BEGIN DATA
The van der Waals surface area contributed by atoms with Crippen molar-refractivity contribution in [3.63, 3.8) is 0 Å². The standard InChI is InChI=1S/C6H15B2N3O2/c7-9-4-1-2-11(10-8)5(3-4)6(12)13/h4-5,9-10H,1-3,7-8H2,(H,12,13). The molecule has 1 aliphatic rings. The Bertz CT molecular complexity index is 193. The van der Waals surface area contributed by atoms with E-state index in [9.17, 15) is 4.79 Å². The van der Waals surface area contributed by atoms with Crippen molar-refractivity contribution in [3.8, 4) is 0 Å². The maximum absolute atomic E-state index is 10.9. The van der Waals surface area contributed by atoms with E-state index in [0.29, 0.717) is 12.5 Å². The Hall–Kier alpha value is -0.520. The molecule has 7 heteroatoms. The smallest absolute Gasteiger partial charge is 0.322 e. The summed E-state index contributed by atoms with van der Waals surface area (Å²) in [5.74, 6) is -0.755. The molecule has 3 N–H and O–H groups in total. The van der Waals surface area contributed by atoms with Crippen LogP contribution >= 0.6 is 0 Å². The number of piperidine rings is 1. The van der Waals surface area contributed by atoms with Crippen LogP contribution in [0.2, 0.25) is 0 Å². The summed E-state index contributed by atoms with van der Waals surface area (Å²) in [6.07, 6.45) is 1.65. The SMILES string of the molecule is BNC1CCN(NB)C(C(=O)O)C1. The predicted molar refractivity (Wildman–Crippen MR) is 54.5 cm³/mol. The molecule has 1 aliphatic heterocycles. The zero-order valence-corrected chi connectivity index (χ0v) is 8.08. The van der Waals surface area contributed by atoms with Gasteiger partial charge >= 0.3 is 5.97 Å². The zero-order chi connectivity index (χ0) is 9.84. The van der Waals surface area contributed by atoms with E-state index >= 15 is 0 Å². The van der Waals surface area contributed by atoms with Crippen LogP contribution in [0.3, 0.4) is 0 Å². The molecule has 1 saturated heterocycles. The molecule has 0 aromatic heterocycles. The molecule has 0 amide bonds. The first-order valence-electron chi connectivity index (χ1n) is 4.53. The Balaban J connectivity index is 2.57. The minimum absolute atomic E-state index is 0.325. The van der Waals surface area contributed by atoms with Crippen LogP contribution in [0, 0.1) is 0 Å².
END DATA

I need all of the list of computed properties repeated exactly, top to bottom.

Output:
The van der Waals surface area contributed by atoms with Crippen molar-refractivity contribution in [3.63, 3.8) is 0 Å². The standard InChI is InChI=1S/C6H15B2N3O2/c7-9-4-1-2-11(10-8)5(3-4)6(12)13/h4-5,9-10H,1-3,7-8H2,(H,12,13). The molecule has 1 aliphatic rings. The Bertz CT molecular complexity index is 193. The van der Waals surface area contributed by atoms with E-state index in [9.17, 15) is 4.79 Å². The van der Waals surface area contributed by atoms with Crippen molar-refractivity contribution in [3.8, 4) is 0 Å². The maximum absolute atomic E-state index is 10.9. The van der Waals surface area contributed by atoms with E-state index in [0.29, 0.717) is 12.5 Å². The Hall–Kier alpha value is -0.520. The molecule has 7 heteroatoms. The smallest absolute Gasteiger partial charge is 0.322 e. The summed E-state index contributed by atoms with van der Waals surface area (Å²) in [5.74, 6) is -0.755. The molecule has 3 N–H and O–H groups in total. The van der Waals surface area contributed by atoms with Crippen LogP contribution >= 0.6 is 0 Å². The number of piperidine rings is 1. The van der Waals surface area contributed by atoms with Crippen LogP contribution in [0.2, 0.25) is 0 Å². The summed E-state index contributed by atoms with van der Waals surface area (Å²) in [6.07, 6.45) is 1.65. The SMILES string of the molecule is BNC1CCN(NB)C(C(=O)O)C1. The predicted molar refractivity (Wildman–Crippen MR) is 54.5 cm³/mol. The molecule has 1 aliphatic heterocycles. The zero-order valence-corrected chi connectivity index (χ0v) is 8.08. The van der Waals surface area contributed by atoms with Gasteiger partial charge >= 0.3 is 5.97 Å². The zero-order chi connectivity index (χ0) is 9.84. The van der Waals surface area contributed by atoms with E-state index >= 15 is 0 Å². The van der Waals surface area contributed by atoms with Crippen LogP contribution in [0.3, 0.4) is 0 Å². The molecule has 1 saturated heterocycles. The molecule has 0 aromatic heterocycles. The molecule has 0 amide bonds. The first-order valence-electron chi connectivity index (χ1n) is 4.53. The Balaban J connectivity index is 2.57. The minimum absolute atomic E-state index is 0.325. The van der Waals surface area contributed by atoms with Crippen LogP contribution in [0, 0.1) is 0 Å².